02 Aug How far can I drive?
A typical question from potential EV owners is “how far can I drive before I need to recharge?” The answer: well, it depends.
Think about it like you’d think about a gas-powered car. Can you say exactly how many miles per gallon (MPG) you get every time you fill up? No. There’s no single, consistent figure because conditions vary.
Both MPG on a gas-powered car and range on an electric vehicle depend on a number of factors, including your speed, acceleration, the wind, the temperature, the terrain, your cargo, and your tires. For an EV, it’s also dependent on the size of the battery and the car it’s powering. It’s not an exact science, and you shouldn’t expect to consistently get the number of miles that a manufacturer quotes.
However, you can estimate how far you can drive a given electric vehicle before you’ll need to recharge. And, you can test it yourself.
Batteries like mild weather
Manufacturers provide an estimated range for their vehicles. For example, Nissan lists its 2017 LEAF as having a maximum range up of 107 miles, meaning you’ll be able to drive the Leaf 107 miles before it runs out of juice in “normal conditions”—driving on a flat road in clear weather at a constant speed.
That’s not factoring in, for example, a full-day drive up a mountain with a car full of camping gear; hills and a heavy load can decrease your range. So can extreme weather. Very hot or cold temperatures degrade battery performance and reduce the available range.
Batteries are most efficient when they’re operating around 68 to 88 degree Fahrenheit; they love mild weather. Heating the inside of your car—as well as cooling it—can also drag on your battery and lower range. EV experts estimate blasting your car’s heat can cause range to drop by up to one-third.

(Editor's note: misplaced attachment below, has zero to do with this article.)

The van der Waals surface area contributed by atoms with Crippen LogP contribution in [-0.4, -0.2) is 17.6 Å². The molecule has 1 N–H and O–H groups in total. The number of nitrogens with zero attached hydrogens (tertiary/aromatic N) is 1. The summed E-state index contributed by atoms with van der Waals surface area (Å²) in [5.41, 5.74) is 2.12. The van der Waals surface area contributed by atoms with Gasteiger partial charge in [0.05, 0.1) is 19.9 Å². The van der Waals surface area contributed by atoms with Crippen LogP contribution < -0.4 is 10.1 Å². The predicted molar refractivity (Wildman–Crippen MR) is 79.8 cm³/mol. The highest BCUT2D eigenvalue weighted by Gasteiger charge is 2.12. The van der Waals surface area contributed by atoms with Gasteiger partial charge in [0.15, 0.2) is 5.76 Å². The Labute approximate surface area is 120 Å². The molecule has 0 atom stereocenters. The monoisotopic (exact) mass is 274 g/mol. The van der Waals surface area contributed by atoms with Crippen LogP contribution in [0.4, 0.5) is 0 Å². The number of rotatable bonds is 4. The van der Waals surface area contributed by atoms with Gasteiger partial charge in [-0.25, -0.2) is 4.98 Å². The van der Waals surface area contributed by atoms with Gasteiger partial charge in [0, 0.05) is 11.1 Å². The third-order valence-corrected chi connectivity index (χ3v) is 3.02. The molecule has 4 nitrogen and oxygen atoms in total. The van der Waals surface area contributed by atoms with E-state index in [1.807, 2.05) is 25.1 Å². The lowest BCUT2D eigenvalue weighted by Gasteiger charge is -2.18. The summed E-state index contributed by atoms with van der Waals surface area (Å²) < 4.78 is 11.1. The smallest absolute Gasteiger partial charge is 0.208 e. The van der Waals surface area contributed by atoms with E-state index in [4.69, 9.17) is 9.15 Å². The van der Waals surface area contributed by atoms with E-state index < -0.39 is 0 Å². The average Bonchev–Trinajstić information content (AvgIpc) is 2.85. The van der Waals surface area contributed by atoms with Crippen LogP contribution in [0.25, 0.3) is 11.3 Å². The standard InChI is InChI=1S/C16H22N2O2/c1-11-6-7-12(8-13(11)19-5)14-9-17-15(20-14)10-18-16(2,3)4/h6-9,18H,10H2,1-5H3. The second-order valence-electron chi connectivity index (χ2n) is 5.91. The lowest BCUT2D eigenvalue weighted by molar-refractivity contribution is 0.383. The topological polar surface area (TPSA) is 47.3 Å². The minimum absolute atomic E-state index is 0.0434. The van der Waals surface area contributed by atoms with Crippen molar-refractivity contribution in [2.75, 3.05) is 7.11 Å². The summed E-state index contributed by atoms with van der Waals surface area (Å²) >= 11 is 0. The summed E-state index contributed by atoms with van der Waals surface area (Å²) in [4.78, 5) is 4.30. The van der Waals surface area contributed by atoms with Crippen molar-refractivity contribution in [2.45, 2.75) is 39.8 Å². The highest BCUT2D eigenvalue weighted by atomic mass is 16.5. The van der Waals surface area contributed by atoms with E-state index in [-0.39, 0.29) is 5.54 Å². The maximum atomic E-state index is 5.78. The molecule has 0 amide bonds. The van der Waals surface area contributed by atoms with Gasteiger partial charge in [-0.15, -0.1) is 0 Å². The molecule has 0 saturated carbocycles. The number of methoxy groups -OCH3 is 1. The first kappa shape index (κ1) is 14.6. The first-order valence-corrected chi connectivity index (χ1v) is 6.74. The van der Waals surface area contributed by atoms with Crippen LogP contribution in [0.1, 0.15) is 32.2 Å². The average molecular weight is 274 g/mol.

One trick is to use the EV’s heated seats, if possible, rather than the climate control system to preserve power. In any event, you’ll need to consider the climate where you live and factor that into your range expectations.
Testing out the range
How and where you drive also affects range. If you have a heavy foot with the accelerator and brakes, it’s harder on range. Highways also drain batteries, while city streets are a battery’s best friend.
For the average commuter in the U.S., however, who drives 15 miles one way to work, the 2017 LEAF’s 107 miles means three round-trips to work, with some miles to spare. By comparison, the range on a 2017 Chevy Bolt is 238 miles, 115 miles on a 2017 Ford Focus Electric, and 265-337 miles on Tesla’s 2017 Model S.
That’s compared to most average gas-powered cars in the U.S., which have a 12-gallon tank. With the average fuel economy for new U.S. vehicles for 2015, the most recent data available, at 24.8 mpg, that translates into 300 miles on one tank.
If you really want to test out the EV range before buying, rent your electric vehicle of choice for a day or two and test it out for yourself. Drive to work, do errands, and see how the vehicle’s range responds to your driving style, your typical route and your climate.
More than enough juice
Rest assured though, while “range anxiety,”–or an EV owner’s fear they’ll run out of juice before they make it to their destination–is real, most EV owners are happy with range.
A study from the Massachusetts Institute of Technology found that on a given day, current EVs provide enough range for 87% of drivers on America’s roads, on just an overnight charge.
The MIT team combined four data sets. The first was from three state studies using GPS trackers in cars to capture second-by-second driving behavior in California, Georgia and Texas. The second set was taken from the National Household Travel Survey, a national study of driving habits. The third contained data on fuel economy tests. A fourth included details on ambient temperatures around the U.S., which can affect battery performance.
The researchers modeled a hypothetical car after the 2013 Nissan LEAF. They found that batteries will provide more than enough juice in the vast majority of driving situations. So, leave anxiety behind. If you’re similar to the average American when it comes to your driving habits, you shouldn’t have to worry when it comes to range.
What’s the range? Here’s how far you can go on a full charge on EVs currently available in the U.S.:
2017 BMW i3
2017 Chevrolet Bolt
2017 Fiat 500e
2017 Ford Focus
2017 Kia Soul EV
2017 Mercedes B250e
2017 Mitsubishi i-MiEV
2017 Nissan Leaf
2017 Tesla Model S
2017 Tesla Model X
up to 295 miles
2017 Volkswagen e-golf
2017 Smart ForTwo Electric Drive
2017 Tesla Model 3
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